Long-lived fungi are the latest organisms to go under the microscope in search of new understandings as to why they don't accrue life-limiting mutations, given their age.
Researchers at Wageningen University in the Netherlands set out to compare "the peculiarities" of multicellular growth in filamentous fungi. What they ended up with was a new hypothesis explaining how certain types of fungi keep a lid on freeloading mutations that accumulate in their thread-like mycelia; the root-like structures of fungal colonies.
The filaments of mushroom-forming fungi spend much of their long lives with two, separate nuclei, each containing one-half of a full set of chromosomes. Only in the gills of mushrooms moments before forming spores do the two haploid nuclei mesh together in a brief union to reproduce asexually.
Mutations in either nucleus rob the affected mycelium of its ability to fuse its spindly filament to another, forcing other mycelia to pay the cost in spore formation. Given enough time, mutated mycelia will dominate the fungus, reducing its ability to make spores at all.
First discovered in fast growing Neurospora crassa mold in 2016, the mutated nuclei were dubbed 'cheaters' for the way mutated mycelia can't begin asexual fusion with their own filaments to form spores, but can piggyback off other fully functioning mycelia they may encounter.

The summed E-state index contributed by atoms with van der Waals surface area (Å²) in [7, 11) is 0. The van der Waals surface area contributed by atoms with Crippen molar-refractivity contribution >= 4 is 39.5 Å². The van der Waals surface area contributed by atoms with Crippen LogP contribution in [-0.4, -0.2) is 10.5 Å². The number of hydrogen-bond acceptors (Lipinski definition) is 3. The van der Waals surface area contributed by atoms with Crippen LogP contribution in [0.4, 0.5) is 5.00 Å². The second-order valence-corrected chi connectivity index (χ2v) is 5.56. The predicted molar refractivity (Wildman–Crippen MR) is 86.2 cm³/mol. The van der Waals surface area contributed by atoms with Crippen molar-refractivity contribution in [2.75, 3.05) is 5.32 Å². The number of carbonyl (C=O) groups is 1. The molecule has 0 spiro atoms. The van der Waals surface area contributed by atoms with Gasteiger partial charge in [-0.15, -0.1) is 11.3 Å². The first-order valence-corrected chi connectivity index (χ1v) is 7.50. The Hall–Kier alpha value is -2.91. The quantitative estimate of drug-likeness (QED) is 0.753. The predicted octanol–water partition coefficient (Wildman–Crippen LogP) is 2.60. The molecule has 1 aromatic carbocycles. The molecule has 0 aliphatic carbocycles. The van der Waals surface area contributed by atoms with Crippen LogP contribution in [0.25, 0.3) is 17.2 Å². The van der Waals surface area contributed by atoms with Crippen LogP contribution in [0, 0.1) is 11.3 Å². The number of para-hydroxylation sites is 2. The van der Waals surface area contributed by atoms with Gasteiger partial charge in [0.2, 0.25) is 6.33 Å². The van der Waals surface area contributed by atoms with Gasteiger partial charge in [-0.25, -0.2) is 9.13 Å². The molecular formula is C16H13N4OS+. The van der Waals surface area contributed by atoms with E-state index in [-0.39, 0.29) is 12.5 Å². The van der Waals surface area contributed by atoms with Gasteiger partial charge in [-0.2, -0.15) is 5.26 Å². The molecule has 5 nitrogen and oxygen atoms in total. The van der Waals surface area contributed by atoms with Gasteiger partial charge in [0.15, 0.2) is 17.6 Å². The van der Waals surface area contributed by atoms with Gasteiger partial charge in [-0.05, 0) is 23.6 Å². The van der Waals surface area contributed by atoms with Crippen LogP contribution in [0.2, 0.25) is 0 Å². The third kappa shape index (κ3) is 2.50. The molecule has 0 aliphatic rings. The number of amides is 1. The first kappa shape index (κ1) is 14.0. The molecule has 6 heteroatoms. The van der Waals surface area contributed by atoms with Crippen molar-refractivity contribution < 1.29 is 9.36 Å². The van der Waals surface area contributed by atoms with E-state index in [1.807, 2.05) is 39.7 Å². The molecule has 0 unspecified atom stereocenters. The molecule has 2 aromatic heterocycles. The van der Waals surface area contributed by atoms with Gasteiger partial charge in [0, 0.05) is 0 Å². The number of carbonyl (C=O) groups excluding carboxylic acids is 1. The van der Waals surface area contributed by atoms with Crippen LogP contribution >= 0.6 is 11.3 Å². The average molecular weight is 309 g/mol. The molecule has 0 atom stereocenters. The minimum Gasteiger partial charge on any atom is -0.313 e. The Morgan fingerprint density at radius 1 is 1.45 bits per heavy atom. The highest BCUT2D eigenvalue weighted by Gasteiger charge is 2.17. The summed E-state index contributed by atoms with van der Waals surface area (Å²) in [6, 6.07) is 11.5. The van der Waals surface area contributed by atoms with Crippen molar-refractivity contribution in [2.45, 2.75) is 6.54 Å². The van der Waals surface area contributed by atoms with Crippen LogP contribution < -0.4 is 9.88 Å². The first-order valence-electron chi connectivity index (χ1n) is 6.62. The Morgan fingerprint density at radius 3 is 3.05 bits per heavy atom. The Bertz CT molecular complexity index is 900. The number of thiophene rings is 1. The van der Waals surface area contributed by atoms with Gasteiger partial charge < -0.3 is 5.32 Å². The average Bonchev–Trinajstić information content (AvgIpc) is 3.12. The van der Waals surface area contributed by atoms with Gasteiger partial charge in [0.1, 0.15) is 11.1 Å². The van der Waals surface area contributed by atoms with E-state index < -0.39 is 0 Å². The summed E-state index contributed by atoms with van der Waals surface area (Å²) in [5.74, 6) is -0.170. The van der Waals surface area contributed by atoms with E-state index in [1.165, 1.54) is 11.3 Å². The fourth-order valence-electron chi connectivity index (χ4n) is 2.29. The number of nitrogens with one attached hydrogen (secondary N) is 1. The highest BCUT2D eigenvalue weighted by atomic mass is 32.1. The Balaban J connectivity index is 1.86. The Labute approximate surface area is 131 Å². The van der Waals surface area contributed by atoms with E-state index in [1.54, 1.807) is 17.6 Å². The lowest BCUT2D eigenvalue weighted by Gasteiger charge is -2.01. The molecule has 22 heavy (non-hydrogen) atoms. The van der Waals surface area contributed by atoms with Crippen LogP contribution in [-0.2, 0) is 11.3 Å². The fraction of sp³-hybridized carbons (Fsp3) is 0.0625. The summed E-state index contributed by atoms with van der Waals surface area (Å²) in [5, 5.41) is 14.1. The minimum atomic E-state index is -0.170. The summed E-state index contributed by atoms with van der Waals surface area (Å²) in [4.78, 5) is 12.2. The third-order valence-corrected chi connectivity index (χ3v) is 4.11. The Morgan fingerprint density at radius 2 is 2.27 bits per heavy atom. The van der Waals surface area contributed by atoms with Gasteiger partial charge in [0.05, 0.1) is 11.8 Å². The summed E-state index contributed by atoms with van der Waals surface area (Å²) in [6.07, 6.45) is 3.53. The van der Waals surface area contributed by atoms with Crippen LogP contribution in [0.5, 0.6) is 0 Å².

This biological tension between individual cells and whole organisms echoes cancer in other organisms, where mutant cells hellbent on replicating grow so fast they harm the animal in which they arose, sometimes fatally.
"Because these [fungal] mutations are selected within the mycelium, but reduce the fitness of the mycelium as a whole, you can think of them as a kind of 'nucleus cancers'," explains evolutionary biologist and lead author Duur Aanen, of Wageningen University.
Aanen and colleagues compared fast-growing molds and long-lived mushroom mycelia that can live for hundreds of years. They suggest the latter use a special type of cell division called a 'clamp connection' to screen against selfish mutants, enabling them to live long lives without amassing too many genetic faults.
In this form of cell division, one of the filament's haploid nuclei is interned in a holding bay until the cell can check its quality – and that filament fusion is possible.
"Both nuclei [are] continuously testing each other for the ability to fuse, a test that nuclei with mutations in fusion genes fail," explains Aanen. "If the cell cannot fuse, it means a dead-end for the cell and thus the end of its nucleus."
In humans and other animals, cancer develops after an organism accumulates enough genetic errors to unleash runaway cell division. Seeing those errors pile up over time, you'd think that creatures with long lifespans or large bodies would develop more tumors.
But elephants and whales defy that reasoning, deploying molecular tricks to repair damaged DNA, keep cell division in check, and suppress cancer.
These evolutionary solutions to 'Peto's paradox', as it's known, are of great interest to scientists – or anyone who'd like to prevent cancer.
Though there are some parallels in this new study, fungi are strange beings, comprising a whole other kingdom of life to us animals. So there may be less chance of scientists finding some cellular machinery in fungi capable of quashing cancer that could be relevant to humans.
Yet we can still appreciate the many ways evolution has gifted organisms the tools to keep life chugging along, especially when it tries to thwart itself.
Check-mate, fungal cancer.
The study has been published Microbiology and Molecular Biology Review.